Jiufen is an old mountain village in Ruifang District of New Taipei City, and has perhaps the best old street in all of Taiwan, with authentic Taiwanese food, sloping steps, traditional Chinese architecture, and great views of Su Ao and Keelung Harbors. There are also multiple historical sights within the town. The entire village is built on a mountain slope, so that you can enjoy views of Taiwan's north coast from basically anywhere in the city.
Jiufen gets its name from the original nine families who settled in the village during the Qing dynasty, who asked for nine portions of shipments every time they arrived (九Jiu=nine 份Fen=portion). The discovery of gold in the area created a gold rush in the town that lasted until the last Japense Era. When gold mining ended in 1971, the town began to decay. After A City of Sadness was filmed there, the town began to see a tourist boom. Also the town began to see many visitors especially from Japan after 2001 due to the resemblance of the town in Spirited Away, even though Miyazaki has said that Jiufen was not inspiration for the movie.
Around 8:00 AM to 10:00 PM
How to get There:
By Train: Take TRA to Ruifang Station, then transfer to Keelung Bus which goes directly to Jiufen every few minutes (about a 15 minute ride from Ruifang).
By Bus: Buses directly to Jiufen leave from Taipei Main Station and Songshan Station regularly.
By Car/Scooter: Take provincial highway 2 to Ruifang and then travel on highway 102 all the way up to Jiufen. Parking is scarce and some of the most expensive in Taiwan. Expect at least 250 NT per day for a car and 50 NT per day for a scooter.
Please see below:
Jiufen sits on the side of a mountain near Keelung on the northern edge of Taiwan. On a sunny day, you can see Jiufen sitting on the mountain from Keelung or Su Ao.
I have been to Jiufen three times, once by bus and twice by scooter, and I have never been disappointed.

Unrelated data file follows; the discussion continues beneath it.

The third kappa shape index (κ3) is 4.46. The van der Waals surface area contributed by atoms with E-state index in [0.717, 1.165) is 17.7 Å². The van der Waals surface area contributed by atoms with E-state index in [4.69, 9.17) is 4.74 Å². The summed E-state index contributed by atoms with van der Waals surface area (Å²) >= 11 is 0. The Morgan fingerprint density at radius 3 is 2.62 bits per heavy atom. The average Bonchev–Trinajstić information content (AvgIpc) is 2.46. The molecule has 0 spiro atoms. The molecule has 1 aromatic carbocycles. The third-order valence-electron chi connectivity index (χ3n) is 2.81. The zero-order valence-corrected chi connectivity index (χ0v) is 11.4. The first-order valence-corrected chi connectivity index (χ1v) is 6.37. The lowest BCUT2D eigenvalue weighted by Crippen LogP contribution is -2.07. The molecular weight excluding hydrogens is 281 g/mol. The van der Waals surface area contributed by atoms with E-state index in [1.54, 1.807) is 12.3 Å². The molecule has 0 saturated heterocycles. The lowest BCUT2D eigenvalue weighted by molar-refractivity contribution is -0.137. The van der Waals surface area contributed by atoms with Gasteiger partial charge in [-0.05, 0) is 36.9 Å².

View of Jiufen as we approach it up the mountain.
The main entrance to Jiufen Old Street is next to the 7-11 at a curve in the road, although you can come at it from any angle.
Jiufen Old Street is actually huge, with long windy streets and alleyways that can take you all day to fully explore.
Characters from Spirited Away shamelessly on display in one of the first shops we walked by.
The main entrance to the old street which features a covered roof.
A fancy Taiwan beef noodle shop right at the entrance.
Jiufen Douhua (豆花，jellied tofu) and red bean/taro ball soup, a Jiufen delicacy.
Dried tofu（Dougan 豆乾）, another Jiufen delicacy.
Laoyouhao Taro Balls (老友號芋圓）
The place I have always gone to when visiting Jiufen is Laoyouhao Taro Balls (老友號芋圓）
Some of the ingredients you can choose for either a sweet soup or sweet ice treat, such as starch balls, jellies, taro, sweet potato, and tapioca among others.
The usually price is 50 NT per bowl, which is a cheap treat for Jiufen.
If there are not a lot of people, you can enjoy an amazing view out back.
Not to mention a delicious taro and sweet potato ball ice, mixed with starch balls and peanuts.
Another view from the restaurant balcony, which many Jiufen restaurants offer.
View looking inside the restaurant.
Full view of the Keeling Harbor and Jiufen from the restaurant.
Some pedestrians walking on the street below.
Inside you can stay out of the rain and enjoy some shopping.
Here you can find Taiwanese traditional malt candy and souvenirs.
Azhu Burning Snow 阿珠雪在燒
You can also try Azhu Burning Snow (阿珠雪在燒) which is like an ice cream burrito with peanut brittle inside.
Every roll is 40 NT, which is a pretty good price for a tourist trap like this one.
Too many treats for one to blog, including multiple sausage restaurants and stalls.
Fried oyster mushrooms that look delicious.
Rain gear on sale for a steal.
Here is where things get out hand. 45 NT for a pork bun? Don't waste your money, even if some sausage is stuffed in there.
Ahlan Herbal Rice Cakes 阿蘭 草仔粿
Ahlan Herbal Rice Cakes 阿蘭草仔粿 are also a must try delicacy. They are traditional Hakka cuisine, and I don't know exactly how to pronounce them in Hakka. At 15 NT per cake, they truly are a must eat 必吃. People that come here line up and buy them by the box full.
Peanut flavored rice cake.
Red bean flavored rice cake. Delicious!
Chinese paintings for sale.